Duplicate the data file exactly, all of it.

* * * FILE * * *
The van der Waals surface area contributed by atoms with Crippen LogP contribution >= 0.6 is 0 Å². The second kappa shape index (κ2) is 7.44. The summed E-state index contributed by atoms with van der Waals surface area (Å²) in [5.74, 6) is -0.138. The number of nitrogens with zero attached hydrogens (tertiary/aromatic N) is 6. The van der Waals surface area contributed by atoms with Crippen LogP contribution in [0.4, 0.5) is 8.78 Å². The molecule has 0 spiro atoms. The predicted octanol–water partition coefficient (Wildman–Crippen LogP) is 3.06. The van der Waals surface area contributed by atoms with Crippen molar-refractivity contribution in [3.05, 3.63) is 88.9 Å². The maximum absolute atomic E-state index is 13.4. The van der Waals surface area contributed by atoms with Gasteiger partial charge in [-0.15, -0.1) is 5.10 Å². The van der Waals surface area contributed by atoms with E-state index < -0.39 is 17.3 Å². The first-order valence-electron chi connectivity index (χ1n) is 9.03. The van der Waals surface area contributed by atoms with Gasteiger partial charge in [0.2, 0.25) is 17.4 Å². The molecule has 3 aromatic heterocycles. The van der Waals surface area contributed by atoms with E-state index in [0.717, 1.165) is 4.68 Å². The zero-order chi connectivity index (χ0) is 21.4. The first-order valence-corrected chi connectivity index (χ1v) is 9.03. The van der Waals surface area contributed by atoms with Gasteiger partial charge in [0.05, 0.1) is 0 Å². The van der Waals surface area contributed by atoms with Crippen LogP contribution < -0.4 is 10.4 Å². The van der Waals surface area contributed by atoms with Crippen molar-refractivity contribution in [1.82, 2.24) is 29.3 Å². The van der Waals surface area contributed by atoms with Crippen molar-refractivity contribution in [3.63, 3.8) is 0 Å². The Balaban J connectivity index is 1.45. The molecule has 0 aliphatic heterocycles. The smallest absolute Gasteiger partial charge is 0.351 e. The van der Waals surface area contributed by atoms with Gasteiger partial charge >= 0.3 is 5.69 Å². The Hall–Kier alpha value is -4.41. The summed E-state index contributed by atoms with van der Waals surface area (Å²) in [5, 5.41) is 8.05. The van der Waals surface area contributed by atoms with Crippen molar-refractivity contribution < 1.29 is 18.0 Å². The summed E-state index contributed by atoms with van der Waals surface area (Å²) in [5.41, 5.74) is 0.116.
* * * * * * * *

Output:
The van der Waals surface area contributed by atoms with Crippen LogP contribution >= 0.6 is 0 Å². The second kappa shape index (κ2) is 7.44. The summed E-state index contributed by atoms with van der Waals surface area (Å²) in [5.74, 6) is -0.138. The number of nitrogens with zero attached hydrogens (tertiary/aromatic N) is 6. The van der Waals surface area contributed by atoms with Crippen LogP contribution in [0.4, 0.5) is 8.78 Å². The molecule has 0 spiro atoms. The predicted octanol–water partition coefficient (Wildman–Crippen LogP) is 3.06. The van der Waals surface area contributed by atoms with Crippen molar-refractivity contribution in [3.05, 3.63) is 88.9 Å². The maximum absolute atomic E-state index is 13.4. The van der Waals surface area contributed by atoms with Gasteiger partial charge in [-0.15, -0.1) is 5.10 Å². The van der Waals surface area contributed by atoms with E-state index < -0.39 is 17.3 Å². The first-order valence-electron chi connectivity index (χ1n) is 9.03. The van der Waals surface area contributed by atoms with Gasteiger partial charge in [0.2, 0.25) is 17.4 Å². The molecule has 3 aromatic heterocycles. The van der Waals surface area contributed by atoms with E-state index in [0.717, 1.165) is 4.68 Å². The zero-order chi connectivity index (χ0) is 21.4. The first-order valence-corrected chi connectivity index (χ1v) is 9.03. The van der Waals surface area contributed by atoms with Gasteiger partial charge in [0.05, 0.1) is 0 Å². The van der Waals surface area contributed by atoms with Crippen LogP contribution < -0.4 is 10.4 Å². The van der Waals surface area contributed by atoms with Crippen molar-refractivity contribution in [1.82, 2.24) is 29.3 Å². The van der Waals surface area contributed by atoms with Crippen molar-refractivity contribution in [3.63, 3.8) is 0 Å². The Balaban J connectivity index is 1.45. The molecule has 0 aliphatic heterocycles. The smallest absolute Gasteiger partial charge is 0.351 e. The van der Waals surface area contributed by atoms with Gasteiger partial charge >= 0.3 is 5.69 Å². The Hall–Kier alpha value is -4.41. The summed E-state index contributed by atoms with van der Waals surface area (Å²) in [5, 5.41) is 8.05. The van der Waals surface area contributed by atoms with Crippen molar-refractivity contribution < 1.29 is 18.0 Å². The summed E-state index contributed by atoms with van der Waals surface area (Å²) in [5.41, 5.74) is 0.116.